“These companies have known for more than 50 years that their products were going to cause the worst flooding the world has seen since Noah built the Ark. And instead of warning us, they covered up the truth and turned our flooding problems into their profits.”
Two young adults and four children from Portugal have filed the first-ever climate crisis case with the European court of human rights in Strasbourg, France. They are demanding that 33 countries, including the European Union itself, drastically curb carbon emissions in order to ensure the safety and welbeing of future generations.
Ultimately, this significant shift in electricity generation caused a 23% drop in carbon dioxide emissions, a critical step forward in the fight against climate change.
Only a few short years ago, such a system would have been deemed utterly preposterous and inconceivable. Now, as soon as next year, it could be a reality.
Leading architects around the world are excited about the prospect of using cross-laminated timber (CLT) to construct the 21 Century’s skyscrapers. They believe new wood technology is not only capable of creating incredibly durable and safe buildings, but can play a vital role in reducing climate emissions and sequestering carbon.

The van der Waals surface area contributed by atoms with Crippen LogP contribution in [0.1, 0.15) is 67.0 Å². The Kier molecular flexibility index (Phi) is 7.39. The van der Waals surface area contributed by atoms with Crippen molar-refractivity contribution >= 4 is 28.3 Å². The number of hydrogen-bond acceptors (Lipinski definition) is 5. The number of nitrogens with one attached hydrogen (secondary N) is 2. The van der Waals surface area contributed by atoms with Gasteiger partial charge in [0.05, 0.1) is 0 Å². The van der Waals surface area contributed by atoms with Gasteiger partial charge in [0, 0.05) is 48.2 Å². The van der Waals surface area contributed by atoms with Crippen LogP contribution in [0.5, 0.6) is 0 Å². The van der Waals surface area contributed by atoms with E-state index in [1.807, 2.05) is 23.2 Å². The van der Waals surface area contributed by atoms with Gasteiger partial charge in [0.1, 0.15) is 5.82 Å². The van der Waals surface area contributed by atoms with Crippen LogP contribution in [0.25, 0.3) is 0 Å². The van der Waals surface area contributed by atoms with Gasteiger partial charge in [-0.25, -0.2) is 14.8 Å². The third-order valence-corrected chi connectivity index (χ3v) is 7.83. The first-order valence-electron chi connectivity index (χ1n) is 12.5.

In late 2009, Christian Kroll of Germany created Ecosia, a search engine that uses its advertising revenue to plant trees all around the world and thus combat the climate crisis. This month Ecosia has planted it’s 100 millionth tree.
Unilever is one of the largest food and household goods companies in the world. It has now committed to adding carbon footprint labels to all 70,000 of its products, making it among the first major companies in the world to do so.
According to the Norwegian energy consultancy DNV GL, 2019 will likely have been the historic peak of both global oil demand as well as carbon emissions, two years earlier than they previously projected.
In 2018, coal plants generated roughly 15% of the European nation’s electricity. By May 2020, they contributed less than 2% of energy production. Now, seven of the nation’s 15 remaining coal plants are shutting down for good.
226 of South Korea’s 228 local government declared a climate emergency earlier this month. The South Korean towns, cities, and districts join local governments from more than 30 countries around the world in doing so.